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DavidS
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A little Progress on my little OS Project:

Thu May 23, 2019 3:00 am

I have managed to get far enough to do some of the development self hosted. The spec largely is modeled after what is already posted at github, though I can not seem to make any updates or uploads there, sorry about that issue. I will be updating the github wiki for this project as soon as I can, and I will be plopping the version 0.0,1-pre-Alpha code and binaries up as soon as I can get github to cooperate.

Current status:
  • Kernel support for modules is doing quite well. Memory management is usable (albeit far from complete).
  • Console output to framebuffer working well.
  • Task management is working better than expected at this point, still some issues with VFP contexts.
  • USB is working acceptably, far from complete though good enough for HID and some Mass Storage devices.
  • Very basic disk and FS support for USB Mass Storage, has some issues though is working, this covers three modules plus the DWCUSB module at the moment..
  • RAMFS module fully functional.
  • GFXCore is working with 80% of all intended functionality implemented.
  • FontMan module for font handling is working for most purposes. Does pretty well for most bitmapped font applications (missing a few transformations), vector font support is still very minimal.
  • WinMan the window manager is somewhat usable. It is about as good as M$-Windows 2.0 or a bit better than 8-Bit GEOS in its current level of usability.
  • Filer, the Windowing graphical file manager is starting to come together, it can show files (with simple icons so far), launch applications, and sometimes copy files.
  • TCPIP the TCP/IP module is untested though present, still waiting on USB support to get far enough along, as well as a Ethernet stack..
And there are a few test applications including the beginnings of a BASIC Compiler/Interpreter just for something to test with. There are also; a WIMP/GUI based Calculator, a simple WIMP/GUI based text editor, the bare beginnings of a Paint application, some toy programs, a simple machine language monitor, and a few other small things.

The system works about the same on both the RPi 1B and RPi 3B/3B+. I am targeting version 0.0.2 pre-Alpha as the first version with enough function for people to toy around with. Though I thought I would through out a status update.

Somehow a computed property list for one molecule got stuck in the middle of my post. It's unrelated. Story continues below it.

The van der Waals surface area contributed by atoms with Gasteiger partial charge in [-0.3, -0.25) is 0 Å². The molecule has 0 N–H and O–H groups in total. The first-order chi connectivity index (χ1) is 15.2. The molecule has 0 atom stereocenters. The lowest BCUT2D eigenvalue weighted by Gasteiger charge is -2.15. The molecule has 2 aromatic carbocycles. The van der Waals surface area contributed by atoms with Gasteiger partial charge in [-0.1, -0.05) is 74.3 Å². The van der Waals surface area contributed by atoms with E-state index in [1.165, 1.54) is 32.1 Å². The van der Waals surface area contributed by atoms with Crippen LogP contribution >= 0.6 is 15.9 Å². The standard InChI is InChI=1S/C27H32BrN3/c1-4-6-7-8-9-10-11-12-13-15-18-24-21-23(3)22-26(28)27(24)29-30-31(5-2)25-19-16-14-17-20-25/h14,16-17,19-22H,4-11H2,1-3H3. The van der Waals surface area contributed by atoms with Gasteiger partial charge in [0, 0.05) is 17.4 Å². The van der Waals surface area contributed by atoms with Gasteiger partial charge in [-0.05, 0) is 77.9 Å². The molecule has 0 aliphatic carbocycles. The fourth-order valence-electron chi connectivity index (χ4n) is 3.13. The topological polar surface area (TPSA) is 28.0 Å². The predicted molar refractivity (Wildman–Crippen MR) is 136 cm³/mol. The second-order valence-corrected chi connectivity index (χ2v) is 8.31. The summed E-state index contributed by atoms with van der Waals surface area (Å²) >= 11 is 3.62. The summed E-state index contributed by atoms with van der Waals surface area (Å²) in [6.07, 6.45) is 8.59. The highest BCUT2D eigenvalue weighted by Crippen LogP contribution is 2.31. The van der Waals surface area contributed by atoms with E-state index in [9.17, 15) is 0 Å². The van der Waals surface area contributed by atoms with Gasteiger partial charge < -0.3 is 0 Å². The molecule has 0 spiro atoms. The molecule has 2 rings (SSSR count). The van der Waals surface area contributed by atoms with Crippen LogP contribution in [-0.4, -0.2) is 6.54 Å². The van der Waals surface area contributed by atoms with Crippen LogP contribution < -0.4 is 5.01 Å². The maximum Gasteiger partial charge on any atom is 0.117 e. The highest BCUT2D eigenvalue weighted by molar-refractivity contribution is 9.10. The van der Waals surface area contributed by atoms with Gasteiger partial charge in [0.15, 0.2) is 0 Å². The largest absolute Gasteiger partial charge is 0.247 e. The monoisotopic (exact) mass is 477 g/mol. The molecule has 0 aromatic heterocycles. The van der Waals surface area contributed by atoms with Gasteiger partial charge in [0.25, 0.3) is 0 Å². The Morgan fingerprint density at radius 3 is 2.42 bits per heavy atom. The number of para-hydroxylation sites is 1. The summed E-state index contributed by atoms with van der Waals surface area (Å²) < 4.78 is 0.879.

Also of note is that I am beginning to play with the OpenGL support of the GPU on bare metal, separately from this OS at this time. I am hoping to learn enough about the implementation to implement a usable OpenGL graphics system in my little toy OS, that is again temporarily without a name, as I was confronted by the company that already held the name I chose (and has for some time), oops.
RPi = The best ARM based RISC OS computer around
More than 95% of posts made from RISC OS on RPi 1B/1B+ computers. Most of the rest from RISC OS on RPi 2B/3B/3B+ computers

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Gavinmc42
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Re: A little Progress on my little OS Project:

Thu May 23, 2019 5:06 am

I like the simpler OpenVG, mainly because I don't understand OpenGL yet ;)
Getting the GUI working convinced me I need the rest of an real OS.
No one has told me they own Punk OS yet ;)

Sounds like you are much further along than most of us.
I've been distracted by seeing if I can have AI/NN built in, basically extending my PDA OS into a Robot OS.
I'm dancing on Rainbows.
Raspberries are not Apples or Oranges

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DavidS
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Re: A little Progress on my little OS Project:

Thu May 23, 2019 12:45 pm

Gavinmc42 wrote:
Thu May 23, 2019 5:06 am
I like the simpler OpenVG, mainly because I don't understand OpenGL yet ;)
Getting the GUI working convinced me I need the rest of an real OS.
No one has told me they own Punk OS yet ;)

Sounds like you are much further along than most of us.
I've been distracted by seeing if I can have AI/NN built in, basically extending my PDA OS into a Robot OS.
I have never looked at OpenVG. I began playing with OpenGL on other systems back in the mid 1990's (a stripped down version of OpenGL 1.2 on an Atari TT).

Also I just spent all night redoing the user level API for my OS, I am just going to push forward with the ARMTOS project, as it will likely be the best received version of my work. This decision was do to the need for a name in part, and in part do to the extremely large library of modern software for the Atari TOS compatible platforms.

I am also reluctantly getting to know gnu as (gas), as this is an assembler many use on a regular basis, and it allows me to use gcc until I get an ARM targeting C compiler that is syntax compatible with Pure C (ANSI versions) and the updated AHCC remake. Atari ST systems and developers embraced C from the beginning so I should do a good bit of my work in C.